9 questions (and answers) about the City of Chicago
Planning your first trip to Chicago? The metropolis known as the Windy City is rich in history, culture, food and more. Before you enter the city limits, make sure to know these basics about the history, geography and climate of Chicago.
Q: Why is Chicago called the Windy City?
A: At first glance, you'd probably assume the "Windy City" nickname comes from the gusts of wind blowing off Lake Michigan. However, as it turns out, Chicago isn't the windiest city in the United States (Boston, New York and San Francisco all have higher winds).
Most historians trace the nickname back to New York Sun newspaper editor Charles Dana, who is said to have used the phrase in an editorial about the 1893 World's Fair. Still others have suggested that "windy" refers to the city's history of long-winded politicians, who some thought to be "full of hot air."
Q: Why is Chicago called the Second City?
A: There are three possible explanations behind this nickname. The first also dates back to the 1893 World's Fair, in which Chicago competed with New York for hosting rights. During this time, Chicago was often referred to as "the second city." This nickname may also refer to the fact that for most of the 20th century, Chicago was the country's second largest metropolitan area after New York (it's now surpassed by Los Angeles). Finally, "Second City" may refer to the building of the city after the Great Chicago Fire of 1871.
Q: What is Chicago known for?
A: Visitors come to Chicago for a wide variety of reasons, whether to see inventive architecture, world-class art museums, laugh the night away at an improv show, explore all the outdoor parks and the free Lincoln Park Zoo or simply to savor a slice of deep dish pizza.
Need an idea of where to start? The Art Institute, the Field Museum of Natural History, the Shedd Aquarium and the Adler Planetarium are all located in close proximity to downtown Chicago.
Q: What is the tallest building in Chicago?
A: Formerly known as the Sears Tower (and still called that by stubborn locals), the Willis Tower tops all of Chicago's skyscrapers with a height of 1,451 feet. The tallest building in the world at completion, it was the tallest building in the United States until May of 2013 when the One World Trade Center was completed.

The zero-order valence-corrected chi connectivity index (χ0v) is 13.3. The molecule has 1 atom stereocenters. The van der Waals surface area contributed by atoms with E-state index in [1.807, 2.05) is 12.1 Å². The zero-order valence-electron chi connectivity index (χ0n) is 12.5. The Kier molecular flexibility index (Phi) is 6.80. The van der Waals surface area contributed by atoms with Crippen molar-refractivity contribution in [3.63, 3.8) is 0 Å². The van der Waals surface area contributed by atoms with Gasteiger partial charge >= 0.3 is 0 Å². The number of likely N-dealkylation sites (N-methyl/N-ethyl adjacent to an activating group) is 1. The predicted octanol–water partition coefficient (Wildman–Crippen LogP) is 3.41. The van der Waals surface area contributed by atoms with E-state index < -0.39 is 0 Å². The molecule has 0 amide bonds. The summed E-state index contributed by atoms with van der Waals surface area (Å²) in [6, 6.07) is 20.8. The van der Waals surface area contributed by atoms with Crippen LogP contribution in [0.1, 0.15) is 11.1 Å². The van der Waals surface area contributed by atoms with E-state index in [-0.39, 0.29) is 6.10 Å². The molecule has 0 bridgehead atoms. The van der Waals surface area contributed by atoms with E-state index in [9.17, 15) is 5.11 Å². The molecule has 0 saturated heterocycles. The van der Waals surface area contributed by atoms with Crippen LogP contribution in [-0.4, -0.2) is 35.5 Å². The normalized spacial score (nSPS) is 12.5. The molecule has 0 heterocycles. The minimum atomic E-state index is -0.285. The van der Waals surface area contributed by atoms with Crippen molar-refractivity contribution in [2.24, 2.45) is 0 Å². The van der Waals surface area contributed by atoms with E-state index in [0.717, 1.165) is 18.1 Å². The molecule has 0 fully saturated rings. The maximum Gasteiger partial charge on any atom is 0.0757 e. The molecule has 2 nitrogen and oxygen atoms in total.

The rest of the city's tallest buildings are, in order: Trump International Hotel & Tower, the Aon Center and the John Hancock Center.
Q: What time zone is Chicago in?
A: Chicago is located in the Central Time Zone, placing it one hour behind cities in the Eastern Time Zone and two hours ahead of West Coast cities in the Pacific Time Zone.
Q: What lake is Chicago on?
A: On its east side, Chicago is bordered by Lake Michigan, the third-largest of the Great Lakes. The Chicago Lakefront Trail runs alongside the lake for over 15 miles, giving runners, bikers and walkers a chance to enjoy the scenery while getting in some exercise. The John Hancock Observation Deck, Navy Pier and the Adler Planetarium all offer stunning views of Lake Michigan.
Q: What river runs through Chicago?
A: The Chicago River runs throughout the city of Chicago, including Chicago's downtown area. In the summer, the Chicago Riverwalk bustles with office workers on their lunch break or tourists enjoying a drink at one of the riverside restaurants. Floating down the river itself are dozens of architectural tour boats, pointing out Chicago's most iconic buildings.
Q: How cold does it get in Chicago?
A: Cold. Very cold. Winter temperatures in Chicago are generally below freezing, with a few sub-zero days each year and a fierce wind. Although it varies, the city normally gets many light snowfalls each year, with a heavier snowfall of about 10 inches every few years.
Q: How hot is it in Chicago?
A: In stark contrast to its freezing winters, summers in Chicago are often quite warm and sunny. Temperatures tend to stay in the 80s, with moderate humidity, making summer a perfect time to visit Chicago's outdoor landmarks (like The Bean or Buckingham Fountain in Grant Park).